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Selling real estate by (lucky) numbers
Research suggests home prices with certain numbers may draw better response

Real estate agents have long chanted the mantra "location, location, location." But sometimes more mystical forces are called on to help close a deal. Witness the power of the lucky number.

Real estate agent Juliet Zucker had a client about 4 years ago who kept losing her bids for condominiums in Washington. These were the days of multiple offers and no contingencies. On the third try, Zucker attempted something unconventional: She wrote the offer with "18" as the last two numbers of the price.

In Jewish tradition, 18 is considered a lucky number because it symbolizes "chai," the Hebrew word for "life." Zucker is Jewish; her client happened to be Jewish. They decided to take a chance.

"We had no idea if this would be something that would provide any kind of signal" to the other agent, Zucker said. "I'm not going to say we were totally desperate. But we were looking for things that would make an offer stand out."

It worked. Her client beat the other offer on the condo and signed a contract for $384,118.

Determining the right price for a home is one the trickiest parts of any real estate transaction. And of course, complex factors such as neighborhood, the house's condition and the marketplace should drive that decision. But some research does indicate that the last three numbers can play a special role in determining the final sale price of a house. And many agents and their clients welcome anything that might bring good luck in today's market.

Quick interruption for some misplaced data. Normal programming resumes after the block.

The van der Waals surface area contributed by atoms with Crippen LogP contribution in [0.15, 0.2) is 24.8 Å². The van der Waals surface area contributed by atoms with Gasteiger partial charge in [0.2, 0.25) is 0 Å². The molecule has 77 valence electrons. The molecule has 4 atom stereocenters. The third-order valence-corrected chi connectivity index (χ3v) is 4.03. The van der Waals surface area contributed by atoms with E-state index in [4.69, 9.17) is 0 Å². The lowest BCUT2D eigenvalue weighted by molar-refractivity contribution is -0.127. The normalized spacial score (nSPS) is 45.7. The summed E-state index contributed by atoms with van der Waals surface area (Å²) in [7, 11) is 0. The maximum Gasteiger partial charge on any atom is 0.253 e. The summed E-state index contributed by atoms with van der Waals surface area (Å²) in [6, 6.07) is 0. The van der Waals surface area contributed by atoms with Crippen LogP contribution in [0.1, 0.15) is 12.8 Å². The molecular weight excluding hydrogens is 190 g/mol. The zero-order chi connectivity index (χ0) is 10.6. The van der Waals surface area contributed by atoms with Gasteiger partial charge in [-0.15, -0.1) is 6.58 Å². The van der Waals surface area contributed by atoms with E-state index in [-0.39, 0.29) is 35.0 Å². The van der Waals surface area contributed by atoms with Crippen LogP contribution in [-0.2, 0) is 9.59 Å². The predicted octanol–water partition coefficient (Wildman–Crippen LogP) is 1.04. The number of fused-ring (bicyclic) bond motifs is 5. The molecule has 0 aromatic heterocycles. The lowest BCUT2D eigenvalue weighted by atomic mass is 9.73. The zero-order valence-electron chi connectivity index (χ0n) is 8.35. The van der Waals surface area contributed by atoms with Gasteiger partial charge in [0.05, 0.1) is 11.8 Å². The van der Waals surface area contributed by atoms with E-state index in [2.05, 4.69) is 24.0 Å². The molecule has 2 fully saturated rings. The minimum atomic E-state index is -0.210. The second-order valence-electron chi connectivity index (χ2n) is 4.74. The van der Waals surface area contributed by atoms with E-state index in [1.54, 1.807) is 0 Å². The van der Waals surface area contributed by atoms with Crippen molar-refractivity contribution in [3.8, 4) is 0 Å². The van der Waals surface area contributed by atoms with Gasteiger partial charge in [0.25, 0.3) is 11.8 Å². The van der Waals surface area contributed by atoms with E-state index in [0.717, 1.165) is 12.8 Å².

Lena and John Ferris made certain to put their five-bedroom Falls Church, Va., home on the market the day before April 1, not wanting anyone to think their house was a joke. They also buried a statue of St. Joseph, whom the Catholic Church has deemed the patron saint of workers. The tradition has become one of the most popular superstitions in real estate -- and the Ferrises said they have gotten three calls about the home, up from zero, since burying it. Both are Catholic, but Lena Ferris said the statue, a gift from a friend, was more blind hope than anything else. They had already dropped their price from $545,000 to $520,000.

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